Numbers Page 41

’’Dana.’’ He gripped her arms.

She froze. ’’Mourn?’’

He tilted his head slightly so she could barely make out his features. ’’I was going to knock but I could hear what was going on inside. I knew it wasn\ a good time to make my presence known.’’

’’What are you doing here?’’

’’I wanted to meet your mother. I asked a few of the task force team members to bring me here. I changed clothes so no one would recognize what I am.’’

She started pulling on him. ’’Let\s go.’’

’’I still want to meet her.’’

’’You said you heard us fighting. Trust me. Let\s just go home.’’

He let her lead him to the stairs. She spotted his security detail immediately. Two men dressed in military-style black uniforms stood in front of a big black SUV. They didn\ have any NSO patches to identify who they were, but she knew. Mourn caught her hand and stayed at her side as they went down the stairs.

Some of the motel guests quickly made their way to their rooms, probably mistaking the two guards for cops. Dana planned to walk directly to the SUV Mourn had come in and ask the two men to drive them back to Homeland, but Mourn suddenly pulled her under the stairwell and against the building.

’’You\ e upset.’’

’’My mom does that to me. She brought Dr. Hass with her. Can you believe that? She is so manipulative.’’

’’I heard you tell her that you plan to move here. Does that mea ’’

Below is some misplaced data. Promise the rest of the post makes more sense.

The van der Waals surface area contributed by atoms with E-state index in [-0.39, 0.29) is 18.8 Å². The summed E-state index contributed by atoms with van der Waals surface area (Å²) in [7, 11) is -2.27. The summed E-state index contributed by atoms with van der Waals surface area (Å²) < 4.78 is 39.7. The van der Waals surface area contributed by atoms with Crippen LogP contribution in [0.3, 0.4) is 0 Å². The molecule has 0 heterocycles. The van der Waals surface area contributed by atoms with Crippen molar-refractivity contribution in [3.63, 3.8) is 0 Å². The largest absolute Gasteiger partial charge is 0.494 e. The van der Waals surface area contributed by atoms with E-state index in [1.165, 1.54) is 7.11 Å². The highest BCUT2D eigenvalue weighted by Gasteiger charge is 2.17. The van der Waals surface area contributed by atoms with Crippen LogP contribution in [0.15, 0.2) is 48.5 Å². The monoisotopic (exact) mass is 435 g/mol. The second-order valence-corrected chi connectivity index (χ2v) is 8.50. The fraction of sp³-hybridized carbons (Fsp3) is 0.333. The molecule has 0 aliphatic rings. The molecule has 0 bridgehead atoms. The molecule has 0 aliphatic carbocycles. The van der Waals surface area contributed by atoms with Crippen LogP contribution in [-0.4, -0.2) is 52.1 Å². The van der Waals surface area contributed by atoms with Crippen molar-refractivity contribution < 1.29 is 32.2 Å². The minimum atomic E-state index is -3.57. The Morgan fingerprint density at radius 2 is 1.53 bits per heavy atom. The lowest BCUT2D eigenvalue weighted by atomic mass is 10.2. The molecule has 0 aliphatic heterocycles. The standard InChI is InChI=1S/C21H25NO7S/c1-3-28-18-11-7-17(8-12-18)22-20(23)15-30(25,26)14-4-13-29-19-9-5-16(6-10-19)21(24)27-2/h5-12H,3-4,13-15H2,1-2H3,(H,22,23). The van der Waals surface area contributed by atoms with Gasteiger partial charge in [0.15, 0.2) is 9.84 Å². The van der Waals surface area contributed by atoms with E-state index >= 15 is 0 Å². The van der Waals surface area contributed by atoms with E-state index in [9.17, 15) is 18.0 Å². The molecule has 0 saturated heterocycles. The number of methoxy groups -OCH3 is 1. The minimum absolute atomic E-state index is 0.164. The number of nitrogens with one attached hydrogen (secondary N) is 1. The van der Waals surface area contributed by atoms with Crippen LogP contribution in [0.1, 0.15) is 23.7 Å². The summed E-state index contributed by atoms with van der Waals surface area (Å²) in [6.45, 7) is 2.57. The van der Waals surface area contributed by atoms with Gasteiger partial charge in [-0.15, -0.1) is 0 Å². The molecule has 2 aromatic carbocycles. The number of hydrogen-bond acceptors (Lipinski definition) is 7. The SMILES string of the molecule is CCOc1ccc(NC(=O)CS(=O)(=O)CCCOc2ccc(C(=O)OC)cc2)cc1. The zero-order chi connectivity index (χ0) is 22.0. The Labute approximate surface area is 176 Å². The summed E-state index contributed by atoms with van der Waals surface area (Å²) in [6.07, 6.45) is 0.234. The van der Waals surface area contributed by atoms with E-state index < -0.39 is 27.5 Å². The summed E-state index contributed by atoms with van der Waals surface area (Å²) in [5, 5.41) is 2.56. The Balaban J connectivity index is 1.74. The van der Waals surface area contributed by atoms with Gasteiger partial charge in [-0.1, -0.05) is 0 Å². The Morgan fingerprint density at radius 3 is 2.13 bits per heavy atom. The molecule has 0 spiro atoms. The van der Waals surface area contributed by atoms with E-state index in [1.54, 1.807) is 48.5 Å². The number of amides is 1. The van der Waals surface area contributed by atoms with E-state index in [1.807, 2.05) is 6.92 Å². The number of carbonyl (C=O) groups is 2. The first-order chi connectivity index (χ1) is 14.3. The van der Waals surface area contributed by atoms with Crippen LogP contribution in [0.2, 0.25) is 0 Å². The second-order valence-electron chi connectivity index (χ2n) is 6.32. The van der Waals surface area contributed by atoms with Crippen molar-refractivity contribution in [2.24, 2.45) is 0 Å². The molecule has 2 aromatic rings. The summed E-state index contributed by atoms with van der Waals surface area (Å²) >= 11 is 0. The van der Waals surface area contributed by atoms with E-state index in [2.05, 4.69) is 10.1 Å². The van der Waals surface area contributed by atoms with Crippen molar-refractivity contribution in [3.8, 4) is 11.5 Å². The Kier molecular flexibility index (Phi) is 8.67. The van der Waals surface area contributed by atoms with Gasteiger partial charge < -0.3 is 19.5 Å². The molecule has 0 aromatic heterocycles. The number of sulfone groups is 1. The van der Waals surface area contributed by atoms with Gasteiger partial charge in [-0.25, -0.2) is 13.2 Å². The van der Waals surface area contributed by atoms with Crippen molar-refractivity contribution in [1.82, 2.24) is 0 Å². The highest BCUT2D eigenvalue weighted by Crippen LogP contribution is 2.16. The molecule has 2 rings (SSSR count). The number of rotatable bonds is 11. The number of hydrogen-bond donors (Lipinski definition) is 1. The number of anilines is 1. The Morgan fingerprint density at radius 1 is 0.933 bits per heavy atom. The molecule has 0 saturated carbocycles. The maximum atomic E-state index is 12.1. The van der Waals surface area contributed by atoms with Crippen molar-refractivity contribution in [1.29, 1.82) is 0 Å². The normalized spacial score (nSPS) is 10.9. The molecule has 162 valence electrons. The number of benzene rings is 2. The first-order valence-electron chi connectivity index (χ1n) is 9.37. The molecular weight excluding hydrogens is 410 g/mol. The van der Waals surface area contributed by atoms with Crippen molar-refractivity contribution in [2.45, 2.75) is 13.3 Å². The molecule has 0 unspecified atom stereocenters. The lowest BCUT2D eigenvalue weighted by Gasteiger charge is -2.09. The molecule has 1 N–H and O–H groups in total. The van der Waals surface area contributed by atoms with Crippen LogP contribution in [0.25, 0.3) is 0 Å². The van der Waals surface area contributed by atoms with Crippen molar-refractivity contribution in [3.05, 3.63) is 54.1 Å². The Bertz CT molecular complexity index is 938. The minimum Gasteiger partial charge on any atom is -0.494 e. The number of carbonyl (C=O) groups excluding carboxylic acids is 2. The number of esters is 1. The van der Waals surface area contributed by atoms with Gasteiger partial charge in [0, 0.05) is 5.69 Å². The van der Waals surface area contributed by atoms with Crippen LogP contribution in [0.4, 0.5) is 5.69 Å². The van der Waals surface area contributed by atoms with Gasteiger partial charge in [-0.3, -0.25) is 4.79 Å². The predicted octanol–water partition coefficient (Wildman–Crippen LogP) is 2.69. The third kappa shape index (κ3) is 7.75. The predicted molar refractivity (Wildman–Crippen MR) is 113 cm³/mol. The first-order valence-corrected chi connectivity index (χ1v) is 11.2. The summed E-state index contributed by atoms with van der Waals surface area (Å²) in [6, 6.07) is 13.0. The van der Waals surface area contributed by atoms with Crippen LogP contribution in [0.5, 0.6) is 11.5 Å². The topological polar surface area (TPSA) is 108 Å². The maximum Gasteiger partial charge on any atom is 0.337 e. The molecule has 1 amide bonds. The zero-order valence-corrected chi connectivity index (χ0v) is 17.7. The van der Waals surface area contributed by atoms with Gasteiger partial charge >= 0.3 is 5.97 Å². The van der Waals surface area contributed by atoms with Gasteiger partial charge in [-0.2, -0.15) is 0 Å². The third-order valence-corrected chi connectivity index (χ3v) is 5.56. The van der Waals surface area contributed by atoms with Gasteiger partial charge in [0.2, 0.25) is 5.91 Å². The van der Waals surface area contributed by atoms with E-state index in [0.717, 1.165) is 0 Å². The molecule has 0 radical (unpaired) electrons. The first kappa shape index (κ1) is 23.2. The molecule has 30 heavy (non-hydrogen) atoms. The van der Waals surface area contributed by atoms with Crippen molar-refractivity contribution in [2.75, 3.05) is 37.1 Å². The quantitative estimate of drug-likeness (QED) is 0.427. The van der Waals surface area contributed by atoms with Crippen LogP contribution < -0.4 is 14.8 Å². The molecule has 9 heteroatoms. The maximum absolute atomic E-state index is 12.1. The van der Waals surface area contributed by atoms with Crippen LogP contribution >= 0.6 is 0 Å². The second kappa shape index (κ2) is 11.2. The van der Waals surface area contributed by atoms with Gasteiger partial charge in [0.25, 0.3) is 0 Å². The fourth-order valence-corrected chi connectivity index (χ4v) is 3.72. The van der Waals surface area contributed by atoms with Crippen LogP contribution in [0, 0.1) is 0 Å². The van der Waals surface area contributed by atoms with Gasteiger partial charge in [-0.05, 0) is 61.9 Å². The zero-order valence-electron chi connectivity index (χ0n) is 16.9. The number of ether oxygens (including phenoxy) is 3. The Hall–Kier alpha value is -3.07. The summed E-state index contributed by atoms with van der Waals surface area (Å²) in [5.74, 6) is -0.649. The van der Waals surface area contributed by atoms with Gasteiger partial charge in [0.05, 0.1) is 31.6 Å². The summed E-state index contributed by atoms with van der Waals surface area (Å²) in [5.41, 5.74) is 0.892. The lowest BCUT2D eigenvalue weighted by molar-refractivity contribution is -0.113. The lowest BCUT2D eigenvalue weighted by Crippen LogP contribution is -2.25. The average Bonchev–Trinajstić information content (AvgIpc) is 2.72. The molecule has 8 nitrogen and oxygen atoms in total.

’’Dana!’’ Paul\s voice came from above.

’’Down here,’’ she called out. ’’I\m fine. Mourn is with me.’’

’’Shit.’’ Paul came rushing down the stairs and spotted them. He looked relieved. ’’Don\ take off without me. What are you doing here, Mourn?’’ He twisted his head, spotting the two guards. ’’Oh. You had the task force drive you. Good.’’

’’He wants to meet Mom.’’ Dana stepped closer to Mourn. She was upset, but his being there helped. She leaned against him and he put an arm around her.

’’That\s not a good idea. Ask my wife.’’ Paul put on his sunglasses. ’’We should go.’’

Someone else came down the stairs and Dana lifted her head off Mourn\s solid chest to look up. Her mother came into view. Dana clenched her teeth. It seemed as if Mourn would get his wish after all.

’’Don\ let her see your face,’’ Paul whispered. ’’Just be cool.’’ He tore off his sunglasses and held them out to Mourn. ’’Put those on. You work security at Homeland.’’

Mourn ignored the glasses and turned farther, forcing Dana to move with him. She gripped him tightly as her mother spotted them in the shadows, her heels clicking on the pavement when she approached the stairwell.

’’I\m not done talking to you, young lady. How dare you walk away from me? I brought Dirk all this way because he\s a good man. He\s willing to forgive this nonsense, and he offered to go to couples counseling with you. We\ e all aware that you are having trouble coping with Tommy\s death.’’ Her mother stopped next to Paul and scowled at Mourn. ’’Get your hands off my daughter.’’

Dana sighed. ’’Mom, meet Mourn. This is my nonexistent boyfriend, as you referred to him. As you can see, he\s very real. And tall.’’